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National Semi offers computer-on-a-chip

National Semiconductor launches the Geode family of chips, which integrates most of the electronic functions needed for an information appliance such as a TV set-top box.

National Semiconductor released a computer-on-a-chip today, a successor to its Intel-compatible processor.

National Semiconductor launched the Geode family of chips today, which integrates most of the electronic functions needed for an information appliance such as a TV set-top box.

Cyrix, which National acquired--then sold--has been shipping, since 1997, an Intel-compatible chip called the MediaGX which integrates a number of core electronic features into one chip including the main processor, graphics, and audio. This had been used widely by PC makers such as Compaq, Packard-Bell-NEC, and Emachines in low-cost boxes often selling for below $600.

But in May of this year, National said it was exiting the market for low-cost PC processors to concentrate on information appliances. At that time, it said it would come out with a computer-on-a-chip based on the Intel architecture while it unloads its higher-end chip line called the MII. The company then sold its Cyrix division to Via. (See related article.)

In the announcement today, National said its first design, the Geode SC1400, is designed for an Internet-centric TV set-top box equipped for digital video.

"This gets their foot in the door. This is the first product in an entire generation of products specifically designed for information appliances," said Dean McCarron, an analyst and principal at Mercury Research. This is important, he said, because this market is young and not yet established.

But other analysts weren't so kind. "The strategy doesn't make sense," said Ashok Kumar, an analyst at US Bancorp Piper Jaffray. He claims that general purpose processors such as Intel's Pentium chips are powerful enough today to run most tasks without a lot of specially integrated circuits.

The company added that it is targeting several market segments including so-called "thin clients," computers that rely on powerful servers for processing power. This includes Windows-based terminals from companies like Wyse Technology and Acer. Another target market is what National calls "personal access devices" which are typically handheld computers.

"For future versions of the chip, manufacturers can specify the configurations they require, drawing on National's library of reusable intellectual-property building blocks," the company said in a statement.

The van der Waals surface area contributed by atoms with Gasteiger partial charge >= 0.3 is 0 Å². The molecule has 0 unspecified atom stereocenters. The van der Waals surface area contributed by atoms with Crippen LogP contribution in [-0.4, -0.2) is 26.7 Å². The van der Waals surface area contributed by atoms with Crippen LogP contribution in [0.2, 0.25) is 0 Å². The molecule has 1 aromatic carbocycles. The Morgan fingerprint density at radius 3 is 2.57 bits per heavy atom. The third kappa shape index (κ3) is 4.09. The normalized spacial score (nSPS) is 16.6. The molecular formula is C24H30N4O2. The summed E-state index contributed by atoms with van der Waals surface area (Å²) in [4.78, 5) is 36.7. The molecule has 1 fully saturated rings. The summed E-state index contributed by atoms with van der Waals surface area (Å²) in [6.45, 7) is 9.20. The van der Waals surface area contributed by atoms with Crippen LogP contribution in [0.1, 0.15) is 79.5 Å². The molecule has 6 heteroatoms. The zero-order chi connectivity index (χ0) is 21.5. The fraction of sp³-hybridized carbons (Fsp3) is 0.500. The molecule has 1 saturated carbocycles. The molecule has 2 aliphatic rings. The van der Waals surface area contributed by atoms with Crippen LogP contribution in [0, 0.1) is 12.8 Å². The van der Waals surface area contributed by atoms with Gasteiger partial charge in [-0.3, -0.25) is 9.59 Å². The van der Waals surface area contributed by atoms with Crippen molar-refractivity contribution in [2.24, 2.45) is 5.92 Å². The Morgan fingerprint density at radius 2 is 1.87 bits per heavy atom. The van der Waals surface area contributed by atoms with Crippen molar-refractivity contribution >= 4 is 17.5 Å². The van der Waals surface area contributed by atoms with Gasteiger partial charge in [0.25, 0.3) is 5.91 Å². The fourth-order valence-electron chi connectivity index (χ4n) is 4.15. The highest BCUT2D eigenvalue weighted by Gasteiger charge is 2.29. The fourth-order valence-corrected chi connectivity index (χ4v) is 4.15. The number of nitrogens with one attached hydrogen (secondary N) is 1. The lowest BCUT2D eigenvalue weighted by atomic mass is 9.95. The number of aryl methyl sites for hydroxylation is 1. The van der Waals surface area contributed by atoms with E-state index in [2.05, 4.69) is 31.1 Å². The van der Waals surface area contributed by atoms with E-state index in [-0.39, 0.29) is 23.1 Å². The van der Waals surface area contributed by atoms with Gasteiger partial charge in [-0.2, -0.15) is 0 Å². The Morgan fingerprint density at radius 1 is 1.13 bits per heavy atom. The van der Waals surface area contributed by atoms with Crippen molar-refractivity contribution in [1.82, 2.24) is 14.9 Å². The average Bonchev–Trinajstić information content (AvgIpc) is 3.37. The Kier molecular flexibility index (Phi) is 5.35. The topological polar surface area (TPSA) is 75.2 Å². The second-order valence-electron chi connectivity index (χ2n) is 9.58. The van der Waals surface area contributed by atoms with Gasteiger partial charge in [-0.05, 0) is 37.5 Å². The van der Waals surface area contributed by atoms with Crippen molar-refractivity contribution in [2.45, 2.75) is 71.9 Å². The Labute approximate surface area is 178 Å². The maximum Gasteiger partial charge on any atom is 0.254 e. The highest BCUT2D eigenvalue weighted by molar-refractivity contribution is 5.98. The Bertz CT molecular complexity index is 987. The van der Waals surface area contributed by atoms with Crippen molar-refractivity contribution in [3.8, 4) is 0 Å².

Set-top boxes using Geode technology are expected to be on the market by the summer of 2000, the company added.

International Data Corporation (IDC) has said in the past that the information appliance market will expand over the next five years to worldwide shipments of about 65 million units in 2003.

National executives claim the time is right to move out of PCs into the emerging information device market. "The PC with all its complexity doesn't cut it anymore," said Steve Tobak, a vice president at National. The theme at PC conferences is "always the same thing: do away with complexity." Devices based on the National chip will be simple, easy-to-use appliances, he said.

National said it expects Acer, America Online, China's Legend Group, Philips, and Wyse to adopt the chip for products.

The Geode architecture combines the processor, ancillary system functions, graphics, MPEG video playback, audio, TV input-output, and peripheral device input-output.

The making of an integrated chip
Chip integration presents an opportunity and a curse for chip developers. On one hand, by integrating more functions onto a single piece of silicon, designers can cut overall device costs. Devices can also get smaller because of fewer parts and smaller circuit boards.

On the other hand, integration also brings its own form of obsolescence. The different components that go into the chip progress at different rates. Development in graphics technology, for instance, moves faster than development with microprocessors. Therefore, a box with an integrated chip will have slower graphics than one using separate components, various analysts have said.

But Mercury Research's McCarron said that this doesn't really matter in the appliance market. "Nobody cares what's inside a cable [TV] box." Unlike PCs, which historically have technology upgraded two or three times a year, information appliances use the same technology for a year or longer.

But some analysts say that squeezing all these parts onto a piece of silicon creates more design and manufacturing headaches. Cyrix once lost a Compaq PC design because it could not manufacture enough MediaGX chips. Intel, for example, is currently grappling with a few bugs in its "Whitney" chipset that combines graphics with computer system functions.

McCarron takes issue with this too, however. He said that it is relatively less complicated for National to make these chips because they don't need to run at high speeds and therefore don't require the latest manufacturing processes which Intel must use to make its 550-MHz Pentium III processors. This also keeps down manufacturing costs, he said. Analysts estimate that these chips will be priced at the $50 level or lower.

Intel, long a critic of integration, will announce an integrated microprocessor that combines a microprocessor, graphics, and a Rambus memory controller in the third quarter of 2000 called "Timna." AMD executives have said that they are also looking at an integrated processor.